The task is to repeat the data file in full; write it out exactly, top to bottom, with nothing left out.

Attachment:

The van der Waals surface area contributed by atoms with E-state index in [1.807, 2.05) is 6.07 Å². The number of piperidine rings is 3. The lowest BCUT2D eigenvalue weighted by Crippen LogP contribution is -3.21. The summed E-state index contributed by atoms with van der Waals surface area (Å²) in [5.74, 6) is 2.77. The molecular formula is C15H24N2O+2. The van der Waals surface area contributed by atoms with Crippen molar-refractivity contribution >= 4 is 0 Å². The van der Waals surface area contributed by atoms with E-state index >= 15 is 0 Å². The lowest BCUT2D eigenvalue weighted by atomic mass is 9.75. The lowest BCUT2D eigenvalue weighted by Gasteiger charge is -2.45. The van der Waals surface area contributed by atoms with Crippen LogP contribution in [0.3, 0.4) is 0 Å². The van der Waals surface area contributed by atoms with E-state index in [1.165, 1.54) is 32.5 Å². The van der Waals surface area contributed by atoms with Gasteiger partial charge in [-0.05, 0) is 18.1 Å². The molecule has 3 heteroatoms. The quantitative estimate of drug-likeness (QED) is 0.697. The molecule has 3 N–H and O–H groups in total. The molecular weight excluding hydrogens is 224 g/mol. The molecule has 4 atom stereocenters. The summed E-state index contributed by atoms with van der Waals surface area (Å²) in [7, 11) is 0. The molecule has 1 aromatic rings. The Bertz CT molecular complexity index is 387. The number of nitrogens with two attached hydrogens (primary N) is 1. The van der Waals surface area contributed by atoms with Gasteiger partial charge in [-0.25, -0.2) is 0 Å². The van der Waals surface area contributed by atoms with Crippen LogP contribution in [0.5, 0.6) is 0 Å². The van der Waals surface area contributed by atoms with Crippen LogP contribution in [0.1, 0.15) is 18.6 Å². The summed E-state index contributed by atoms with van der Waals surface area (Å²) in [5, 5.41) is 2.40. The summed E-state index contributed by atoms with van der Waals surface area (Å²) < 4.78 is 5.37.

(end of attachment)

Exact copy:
The van der Waals surface area contributed by atoms with E-state index in [1.807, 2.05) is 6.07 Å². The number of piperidine rings is 3. The lowest BCUT2D eigenvalue weighted by Crippen LogP contribution is -3.21. The summed E-state index contributed by atoms with van der Waals surface area (Å²) in [5.74, 6) is 2.77. The molecular formula is C15H24N2O+2. The van der Waals surface area contributed by atoms with Crippen molar-refractivity contribution >= 4 is 0 Å². The van der Waals surface area contributed by atoms with E-state index >= 15 is 0 Å². The lowest BCUT2D eigenvalue weighted by atomic mass is 9.75. The lowest BCUT2D eigenvalue weighted by Gasteiger charge is -2.45. The van der Waals surface area contributed by atoms with Crippen LogP contribution in [0.3, 0.4) is 0 Å². The van der Waals surface area contributed by atoms with E-state index in [1.165, 1.54) is 32.5 Å². The van der Waals surface area contributed by atoms with Gasteiger partial charge in [-0.05, 0) is 18.1 Å². The molecule has 3 heteroatoms. The quantitative estimate of drug-likeness (QED) is 0.697. The molecule has 3 N–H and O–H groups in total. The molecular weight excluding hydrogens is 224 g/mol. The molecule has 4 atom stereocenters. The summed E-state index contributed by atoms with van der Waals surface area (Å²) in [7, 11) is 0. The molecule has 1 aromatic rings. The Bertz CT molecular complexity index is 387. The number of nitrogens with two attached hydrogens (primary N) is 1. The van der Waals surface area contributed by atoms with Gasteiger partial charge in [-0.25, -0.2) is 0 Å². The van der Waals surface area contributed by atoms with Crippen LogP contribution in [0.5, 0.6) is 0 Å². The van der Waals surface area contributed by atoms with Crippen LogP contribution in [0.1, 0.15) is 18.6 Å². The summed E-state index contributed by atoms with van der Waals surface area (Å²) in [5, 5.41) is 2.40. The summed E-state index contributed by atoms with van der Waals surface area (Å²) < 4.78 is 5.37.